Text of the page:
We have now reached
the end of the hall, and find before us an elaborate and beautiful sculpture, representing two kings standing beneath the emblem of the Supreme Deity, and attended by winged figures. Between them is the sacred tree. In front of this basrelief, is the great stone pillar upon which, in days of old, may have been placed the throne of the Assyrian monarch, where he received his captive enemies, or his courtiers. To the left of us is a fourth outlet from the hall, formed by another pair of lions. We issue from between them, and find ourselves on the edge of a deep ravine, to the north of which lies, high above us, the lofty pyramid. Figures of captives bearing objects of tribute, earrings, bracelets, and monkeys, may be seen on walls near the ravine; and two enormous bulls, and two winged figures, above fourteen feet high, are lying on its very edge. As the ravine bounds the ruins on this side, we must return to the yellow bulls. Passing through the entrance formed by them, we enter a large chamber, surrounded by eagle-headed figures. At one end of it is a doorway; guarded by two priests, or divinities; and in the centre, another portal, with winged bulls. Whichever way we turn, we find ourselves in the midst of a nest of rooms; and without an acquaintance with the intricacies of the place, we should soon lose ourselves in this labyrinth. The accumulated rubbish being generally left in the centre of the chambers, the whole excavation consists of a number of narrow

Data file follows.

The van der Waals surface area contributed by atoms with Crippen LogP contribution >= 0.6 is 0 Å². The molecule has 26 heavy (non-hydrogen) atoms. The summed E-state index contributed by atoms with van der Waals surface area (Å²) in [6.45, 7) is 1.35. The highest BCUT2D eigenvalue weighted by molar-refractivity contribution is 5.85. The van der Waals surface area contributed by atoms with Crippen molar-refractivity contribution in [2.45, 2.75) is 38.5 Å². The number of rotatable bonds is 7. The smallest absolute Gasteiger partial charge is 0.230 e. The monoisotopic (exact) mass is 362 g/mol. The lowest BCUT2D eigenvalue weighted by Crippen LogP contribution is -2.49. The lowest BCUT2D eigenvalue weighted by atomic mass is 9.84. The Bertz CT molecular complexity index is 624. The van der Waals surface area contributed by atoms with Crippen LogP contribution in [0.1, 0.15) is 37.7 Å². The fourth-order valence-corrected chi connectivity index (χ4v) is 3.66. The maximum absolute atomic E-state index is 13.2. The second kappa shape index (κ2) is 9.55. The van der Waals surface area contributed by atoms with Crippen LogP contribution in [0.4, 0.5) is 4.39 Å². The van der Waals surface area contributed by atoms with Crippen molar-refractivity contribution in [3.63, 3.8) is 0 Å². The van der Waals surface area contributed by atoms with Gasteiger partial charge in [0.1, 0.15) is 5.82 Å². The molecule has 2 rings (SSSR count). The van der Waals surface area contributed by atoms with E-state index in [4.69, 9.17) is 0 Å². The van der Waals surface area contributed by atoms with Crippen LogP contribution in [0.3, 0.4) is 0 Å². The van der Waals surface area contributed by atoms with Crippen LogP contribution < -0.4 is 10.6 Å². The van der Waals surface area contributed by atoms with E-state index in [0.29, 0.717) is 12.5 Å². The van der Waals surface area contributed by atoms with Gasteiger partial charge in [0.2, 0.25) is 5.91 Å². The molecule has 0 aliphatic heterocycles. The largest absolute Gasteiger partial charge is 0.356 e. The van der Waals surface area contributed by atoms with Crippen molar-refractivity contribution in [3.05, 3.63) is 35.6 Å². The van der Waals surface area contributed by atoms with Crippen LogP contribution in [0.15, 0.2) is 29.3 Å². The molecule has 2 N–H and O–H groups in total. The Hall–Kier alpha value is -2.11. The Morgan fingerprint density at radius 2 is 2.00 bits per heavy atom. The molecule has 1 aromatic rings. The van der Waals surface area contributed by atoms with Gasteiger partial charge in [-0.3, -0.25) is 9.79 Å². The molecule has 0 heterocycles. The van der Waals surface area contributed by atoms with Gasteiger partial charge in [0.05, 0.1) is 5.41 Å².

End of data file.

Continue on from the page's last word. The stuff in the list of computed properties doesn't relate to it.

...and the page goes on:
passages, panelled on one side with slabs of alabaster, and shut in on the other by a high wall of earth, half-buried, in which may here and there be seen a broken vase, or a brick painted with brilliant colours. We may wander through these galleries for an hour or two, examining the marvellous sculptures, or the numerous inscriptions that surround us. Here we meet long rows of kings, attended by their eunuchs and priests-three lines of winged figures, carrying fir-cones and religious emblems, and seemingly in adoration before the mystic tree. Other entrances, formed by winged lions and bulls, lead us into new chambers. In every one of them are fresh objects of curiosity and surprise. At length, wearied, we issue from the buried edifice by a trench, on the opposite side to that by which we entered, and find ourselves again upon the naked platform. We look around in vain for any traces of the wonderful remains we have just seen, and are halfinclined to believe that we have dreamed a dream, or have been listening to some tale of eastern romance. Some who may hereafter tread on the spot where the grass again grows over the ruins of the Assyrian palaces, may indeed suspect that I have been relating a vision.”(Vol. ii., p. 114.)